**Quanto Himalayan Option**

Himalayan options are a form of European-style, path-dependent, exotic option on a basket of equity underliers, in which intermediate returns on selected equities enter the payoff, while the equities are subsequently removed from the basket.

We employ the definitions of the respective hedge ratios, as stated in the section on the WM pricing method. With the exception of the theta, calculated through the finite difference technique, all hedge ratios are computed using the Malliavin weight approach. Additional considerations arise from the impact of the calibration procedure on the sensitivity ratios, as describe in the next section.

The equity price model is based on a discrete dividend treatment and results in shifted lognormal distributions for the equity price. A calibration step is required to obtain the required shifted-lognormal volatility parameters from the Black’s term implied volatility inputs. Monte Carlo technique is employed to compute the price and the hedge ratios.

**2. FX Asset Hedge**

The foreign currency assets hedge model is employed to conduct the hedge effectiveness test for the foreign currency denominated floating rate LIBOR assets using CAD funding. The hedging derivative is a cross currency interest rate swap. The hedging is designated as the Cash Flow Hedging in which both interest rate risk and foreign exchange risk are hedged.

Note that the method of generating foreign exchange rate shock adopted here is same as that for the interest rate in the model. The correlation between the interest rates and the foreign exchange rate are imbedded in the scenario, since exactly the same historical date is used in each scenario. Note that, unlike the usual cash flow hedging in which the fixed leg of swap is not considered, all the values of the four legs are taken into account so that the foreign exchange risk is fully captured.

**3. FX Choice Option**

A derivative security considered here is a European type option whose holder, at the maturity, can either not exercise or exercise by choosing to enter one and only one of the two underlying securities: a cross-currency swap or a cross-currency forward contract. Let us call the option an FX choice option.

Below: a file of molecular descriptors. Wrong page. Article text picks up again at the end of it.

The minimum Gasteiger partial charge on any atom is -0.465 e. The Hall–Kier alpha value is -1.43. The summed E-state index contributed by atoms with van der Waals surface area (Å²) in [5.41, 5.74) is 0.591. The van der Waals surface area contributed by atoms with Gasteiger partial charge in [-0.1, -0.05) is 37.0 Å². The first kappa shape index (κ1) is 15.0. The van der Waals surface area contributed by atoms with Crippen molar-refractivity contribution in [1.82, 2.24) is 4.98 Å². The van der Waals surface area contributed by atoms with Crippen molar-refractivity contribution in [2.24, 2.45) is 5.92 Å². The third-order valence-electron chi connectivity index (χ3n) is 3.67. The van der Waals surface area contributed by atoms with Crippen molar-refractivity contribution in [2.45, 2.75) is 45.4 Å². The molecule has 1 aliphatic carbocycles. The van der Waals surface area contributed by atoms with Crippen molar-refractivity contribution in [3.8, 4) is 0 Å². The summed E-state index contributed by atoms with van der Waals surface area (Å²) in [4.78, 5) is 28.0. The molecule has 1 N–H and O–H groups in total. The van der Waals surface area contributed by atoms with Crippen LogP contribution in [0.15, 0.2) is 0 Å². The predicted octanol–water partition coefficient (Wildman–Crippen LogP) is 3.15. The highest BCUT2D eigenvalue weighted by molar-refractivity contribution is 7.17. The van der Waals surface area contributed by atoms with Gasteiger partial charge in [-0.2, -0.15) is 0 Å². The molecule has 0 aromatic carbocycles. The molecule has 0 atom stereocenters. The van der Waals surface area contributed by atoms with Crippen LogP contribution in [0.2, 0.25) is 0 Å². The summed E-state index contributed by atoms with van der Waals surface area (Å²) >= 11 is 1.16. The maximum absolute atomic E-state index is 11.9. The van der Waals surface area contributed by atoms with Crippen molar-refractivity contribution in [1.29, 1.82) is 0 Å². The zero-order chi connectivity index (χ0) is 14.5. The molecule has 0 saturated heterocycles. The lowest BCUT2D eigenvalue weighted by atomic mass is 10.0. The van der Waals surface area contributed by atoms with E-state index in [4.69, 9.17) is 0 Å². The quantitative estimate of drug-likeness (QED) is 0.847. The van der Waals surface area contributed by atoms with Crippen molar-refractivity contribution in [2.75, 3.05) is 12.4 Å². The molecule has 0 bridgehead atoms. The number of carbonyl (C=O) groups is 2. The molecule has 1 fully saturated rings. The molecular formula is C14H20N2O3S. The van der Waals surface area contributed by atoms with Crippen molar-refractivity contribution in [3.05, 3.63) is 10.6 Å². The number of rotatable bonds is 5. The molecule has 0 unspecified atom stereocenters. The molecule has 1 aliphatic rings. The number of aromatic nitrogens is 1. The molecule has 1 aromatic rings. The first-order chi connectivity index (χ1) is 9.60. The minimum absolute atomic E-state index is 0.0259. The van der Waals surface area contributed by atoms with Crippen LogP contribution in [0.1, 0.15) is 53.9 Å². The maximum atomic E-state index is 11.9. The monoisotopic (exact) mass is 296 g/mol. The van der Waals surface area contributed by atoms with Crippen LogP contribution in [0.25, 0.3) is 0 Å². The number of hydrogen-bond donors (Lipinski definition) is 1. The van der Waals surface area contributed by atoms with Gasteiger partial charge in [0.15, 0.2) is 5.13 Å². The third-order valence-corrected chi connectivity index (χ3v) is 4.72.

To elaborate, the following parameters are given at time-0: the bond term, the bond effective date is time *T*, the coupon rate *R*C and the day-count-basis (DCB). Similarly, we define *B*U as the bond price process of a pre-determined fixed coupon bond with unit face value in the U-currency. Further, let *N*U be the principal amount in the U-currency and ˆ *S *be a fixed exchange rate. Both are given at time-0.

**4. **Local Volatility for Quanto

A model is presented for computing the price, in the domestic currency, of European standard call and put options on an underlying foreign equity (stock or index) with tenor of up to 7 years. The function implements a local volatility based pricing method.

We employed three calibration schemes for valuation. One scheme determines a constant exchange rate correlation parameter by matching with Balck’s forward equity price dynamics.

**5. GIC Pooling**

Pooling is an integral part of the product book approach to managing the hedging and funding activities of the retail bank. Both the Canadian and US governing accounting bodies acknowledge pooling as a tool for the application of hedge effectiveness. This section deals with the rules surrounding pooling as well as the practical application of pooling for our hedging and testing of hedge effectiveness.

Once the preliminary pool has been constructed based on the selected qualitative traits, each item in the pool must pass the quantitative test in order to remain a constituent of the pool. The quantitative criterion is that the proportionate change in fair values of each item to be included in the pool must be expected to be within 10% of the overall change in fair value of the pool attributable to the hedged risk.

**6. Mutual Fund Securitization**

The purpose of the model is to determine, from a projected stream of future cashflows, whether all Commercial Paper used to fund the commissions to brokers for the sale of mutual funds will be repaid within a period. Here a broker charges the Partnership a commission on the net asset value of the mutual funds sold. The buyer of the mutual funds, however, pays nothing up front; instead, a deferred sales charge, which depends on when the mutual funds are redeemed, is assessed.

The model assumes that the monthly net asset value of the mutual funds follows a deterministic process. Administration and program fees, as well as mutual fund redemptions are then based on the monthly net asset value. Issued Commercial Paper is amortized into equal monthly payments over a period of six years. Here the cashflows generated from the administration and redemption fees are paid monthly to the Partnership, to be used for the payment of outstanding Commercial Paper and associated interest. Furthermore, the model includes a test to determine whether a collateral infusion is required to aid in re-paying the Commercial Paper.